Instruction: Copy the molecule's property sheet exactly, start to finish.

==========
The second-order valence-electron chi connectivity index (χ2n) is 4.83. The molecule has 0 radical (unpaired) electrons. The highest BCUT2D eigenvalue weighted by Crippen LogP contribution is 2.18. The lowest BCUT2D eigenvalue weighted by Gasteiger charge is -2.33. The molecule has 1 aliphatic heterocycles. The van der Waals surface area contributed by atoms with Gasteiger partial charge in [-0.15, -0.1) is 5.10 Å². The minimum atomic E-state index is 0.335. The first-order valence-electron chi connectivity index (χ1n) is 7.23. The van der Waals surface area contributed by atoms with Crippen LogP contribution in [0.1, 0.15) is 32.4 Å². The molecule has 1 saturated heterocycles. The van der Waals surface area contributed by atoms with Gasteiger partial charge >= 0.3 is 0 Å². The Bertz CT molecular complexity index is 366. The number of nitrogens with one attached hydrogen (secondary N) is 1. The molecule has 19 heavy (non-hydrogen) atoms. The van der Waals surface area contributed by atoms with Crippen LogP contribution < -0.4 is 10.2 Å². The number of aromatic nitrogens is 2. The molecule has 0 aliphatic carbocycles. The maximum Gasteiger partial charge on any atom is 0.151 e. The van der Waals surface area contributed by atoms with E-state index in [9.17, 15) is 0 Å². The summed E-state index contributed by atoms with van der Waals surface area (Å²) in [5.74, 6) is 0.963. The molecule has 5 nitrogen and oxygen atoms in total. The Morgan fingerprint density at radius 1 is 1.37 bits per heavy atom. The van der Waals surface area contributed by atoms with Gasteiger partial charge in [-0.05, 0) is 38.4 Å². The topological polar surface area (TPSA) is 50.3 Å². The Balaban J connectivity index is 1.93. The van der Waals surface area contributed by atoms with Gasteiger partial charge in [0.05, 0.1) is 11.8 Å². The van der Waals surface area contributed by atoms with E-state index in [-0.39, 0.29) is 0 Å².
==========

The second-order valence-electron chi connectivity index (χ2n) is 4.83. The molecule has 0 radical (unpaired) electrons. The highest BCUT2D eigenvalue weighted by Crippen LogP contribution is 2.18. The lowest BCUT2D eigenvalue weighted by Gasteiger charge is -2.33. The molecule has 1 aliphatic heterocycles. The van der Waals surface area contributed by atoms with Gasteiger partial charge in [-0.15, -0.1) is 5.10 Å². The minimum atomic E-state index is 0.335. The first-order valence-electron chi connectivity index (χ1n) is 7.23. The van der Waals surface area contributed by atoms with Crippen LogP contribution in [0.1, 0.15) is 32.4 Å². The molecule has 1 saturated heterocycles. The van der Waals surface area contributed by atoms with Gasteiger partial charge >= 0.3 is 0 Å². The Bertz CT molecular complexity index is 366. The number of nitrogens with one attached hydrogen (secondary N) is 1. The molecule has 19 heavy (non-hydrogen) atoms. The van der Waals surface area contributed by atoms with Crippen LogP contribution < -0.4 is 10.2 Å². The number of aromatic nitrogens is 2. The molecule has 0 aliphatic carbocycles. The maximum Gasteiger partial charge on any atom is 0.151 e. The van der Waals surface area contributed by atoms with E-state index in [9.17, 15) is 0 Å². The summed E-state index contributed by atoms with van der Waals surface area (Å²) in [5.74, 6) is 0.963. The molecule has 5 nitrogen and oxygen atoms in total. The Morgan fingerprint density at radius 1 is 1.37 bits per heavy atom. The van der Waals surface area contributed by atoms with Gasteiger partial charge in [-0.05, 0) is 38.4 Å². The topological polar surface area (TPSA) is 50.3 Å². The Balaban J connectivity index is 1.93. The van der Waals surface area contributed by atoms with Gasteiger partial charge in [0.05, 0.1) is 11.8 Å². The van der Waals surface area contributed by atoms with E-state index in [-0.39, 0.29) is 0 Å².